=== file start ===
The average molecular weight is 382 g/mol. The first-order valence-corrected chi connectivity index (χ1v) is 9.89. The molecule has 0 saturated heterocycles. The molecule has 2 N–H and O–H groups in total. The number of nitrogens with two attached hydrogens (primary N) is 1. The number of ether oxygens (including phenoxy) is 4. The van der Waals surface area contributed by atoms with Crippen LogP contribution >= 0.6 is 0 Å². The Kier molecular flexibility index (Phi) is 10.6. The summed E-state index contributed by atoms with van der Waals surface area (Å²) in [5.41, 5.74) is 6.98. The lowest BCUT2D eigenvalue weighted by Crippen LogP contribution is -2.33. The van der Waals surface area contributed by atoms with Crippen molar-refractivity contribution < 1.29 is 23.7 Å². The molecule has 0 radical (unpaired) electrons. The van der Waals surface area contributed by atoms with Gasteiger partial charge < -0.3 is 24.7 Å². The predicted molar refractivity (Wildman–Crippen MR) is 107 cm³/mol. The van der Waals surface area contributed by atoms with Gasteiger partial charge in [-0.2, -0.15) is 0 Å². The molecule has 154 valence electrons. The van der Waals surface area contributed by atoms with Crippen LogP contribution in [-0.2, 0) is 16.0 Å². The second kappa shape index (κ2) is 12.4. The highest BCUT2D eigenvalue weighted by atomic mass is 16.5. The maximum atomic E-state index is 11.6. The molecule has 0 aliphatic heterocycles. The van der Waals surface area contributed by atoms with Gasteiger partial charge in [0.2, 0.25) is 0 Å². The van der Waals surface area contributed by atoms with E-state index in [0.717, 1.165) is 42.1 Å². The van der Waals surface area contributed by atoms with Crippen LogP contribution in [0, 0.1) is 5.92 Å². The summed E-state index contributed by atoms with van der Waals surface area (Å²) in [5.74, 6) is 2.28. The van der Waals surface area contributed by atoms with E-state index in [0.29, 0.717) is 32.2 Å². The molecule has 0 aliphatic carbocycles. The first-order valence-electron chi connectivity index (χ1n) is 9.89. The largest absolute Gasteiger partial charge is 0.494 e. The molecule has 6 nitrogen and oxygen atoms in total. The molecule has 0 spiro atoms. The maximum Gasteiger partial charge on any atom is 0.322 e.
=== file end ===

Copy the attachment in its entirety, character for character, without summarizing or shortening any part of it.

The average molecular weight is 382 g/mol. The first-order valence-corrected chi connectivity index (χ1v) is 9.89. The molecule has 0 saturated heterocycles. The molecule has 2 N–H and O–H groups in total. The number of nitrogens with two attached hydrogens (primary N) is 1. The number of ether oxygens (including phenoxy) is 4. The van der Waals surface area contributed by atoms with Crippen LogP contribution >= 0.6 is 0 Å². The Kier molecular flexibility index (Phi) is 10.6. The summed E-state index contributed by atoms with van der Waals surface area (Å²) in [5.41, 5.74) is 6.98. The lowest BCUT2D eigenvalue weighted by Crippen LogP contribution is -2.33. The van der Waals surface area contributed by atoms with Crippen molar-refractivity contribution < 1.29 is 23.7 Å². The molecule has 0 radical (unpaired) electrons. The van der Waals surface area contributed by atoms with Gasteiger partial charge < -0.3 is 24.7 Å². The predicted molar refractivity (Wildman–Crippen MR) is 107 cm³/mol. The van der Waals surface area contributed by atoms with Gasteiger partial charge in [-0.2, -0.15) is 0 Å². The molecule has 154 valence electrons. The van der Waals surface area contributed by atoms with Crippen LogP contribution in [-0.2, 0) is 16.0 Å². The second kappa shape index (κ2) is 12.4. The highest BCUT2D eigenvalue weighted by atomic mass is 16.5. The maximum atomic E-state index is 11.6. The molecule has 0 aliphatic heterocycles. The van der Waals surface area contributed by atoms with Gasteiger partial charge in [0.2, 0.25) is 0 Å². The van der Waals surface area contributed by atoms with E-state index in [0.717, 1.165) is 42.1 Å². The van der Waals surface area contributed by atoms with Crippen LogP contribution in [0, 0.1) is 5.92 Å². The summed E-state index contributed by atoms with van der Waals surface area (Å²) in [5.74, 6) is 2.28. The van der Waals surface area contributed by atoms with E-state index in [0.29, 0.717) is 32.2 Å². The molecule has 0 aliphatic carbocycles. The first-order valence-electron chi connectivity index (χ1n) is 9.89. The largest absolute Gasteiger partial charge is 0.494 e. The molecule has 6 nitrogen and oxygen atoms in total. The molecule has 0 spiro atoms. The maximum Gasteiger partial charge on any atom is 0.322 e.